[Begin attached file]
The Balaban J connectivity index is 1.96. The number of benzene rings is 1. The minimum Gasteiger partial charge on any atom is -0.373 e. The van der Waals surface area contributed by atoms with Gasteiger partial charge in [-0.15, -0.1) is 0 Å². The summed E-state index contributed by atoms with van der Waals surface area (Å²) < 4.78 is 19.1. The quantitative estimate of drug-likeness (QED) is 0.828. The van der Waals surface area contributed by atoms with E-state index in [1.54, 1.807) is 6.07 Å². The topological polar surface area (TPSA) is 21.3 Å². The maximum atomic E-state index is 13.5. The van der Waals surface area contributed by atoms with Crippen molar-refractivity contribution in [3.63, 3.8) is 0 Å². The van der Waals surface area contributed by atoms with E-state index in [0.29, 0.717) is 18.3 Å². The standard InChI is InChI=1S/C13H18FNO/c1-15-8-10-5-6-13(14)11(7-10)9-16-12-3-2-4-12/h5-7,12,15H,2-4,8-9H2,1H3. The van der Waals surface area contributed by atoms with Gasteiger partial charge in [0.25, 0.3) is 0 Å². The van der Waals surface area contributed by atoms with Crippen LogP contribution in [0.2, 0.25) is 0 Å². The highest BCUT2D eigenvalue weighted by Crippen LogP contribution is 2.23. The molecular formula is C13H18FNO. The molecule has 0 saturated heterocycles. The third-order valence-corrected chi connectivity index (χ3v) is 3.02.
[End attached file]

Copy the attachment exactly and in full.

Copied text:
The Balaban J connectivity index is 1.96. The number of benzene rings is 1. The minimum Gasteiger partial charge on any atom is -0.373 e. The van der Waals surface area contributed by atoms with Gasteiger partial charge in [-0.15, -0.1) is 0 Å². The summed E-state index contributed by atoms with van der Waals surface area (Å²) < 4.78 is 19.1. The quantitative estimate of drug-likeness (QED) is 0.828. The van der Waals surface area contributed by atoms with E-state index in [1.54, 1.807) is 6.07 Å². The topological polar surface area (TPSA) is 21.3 Å². The maximum atomic E-state index is 13.5. The van der Waals surface area contributed by atoms with Crippen molar-refractivity contribution in [3.63, 3.8) is 0 Å². The van der Waals surface area contributed by atoms with E-state index in [0.29, 0.717) is 18.3 Å². The standard InChI is InChI=1S/C13H18FNO/c1-15-8-10-5-6-13(14)11(7-10)9-16-12-3-2-4-12/h5-7,12,15H,2-4,8-9H2,1H3. The van der Waals surface area contributed by atoms with Gasteiger partial charge in [0.25, 0.3) is 0 Å². The van der Waals surface area contributed by atoms with Crippen LogP contribution in [0.2, 0.25) is 0 Å². The highest BCUT2D eigenvalue weighted by Crippen LogP contribution is 2.23. The molecular formula is C13H18FNO. The molecule has 0 saturated heterocycles. The third-order valence-corrected chi connectivity index (χ3v) is 3.02.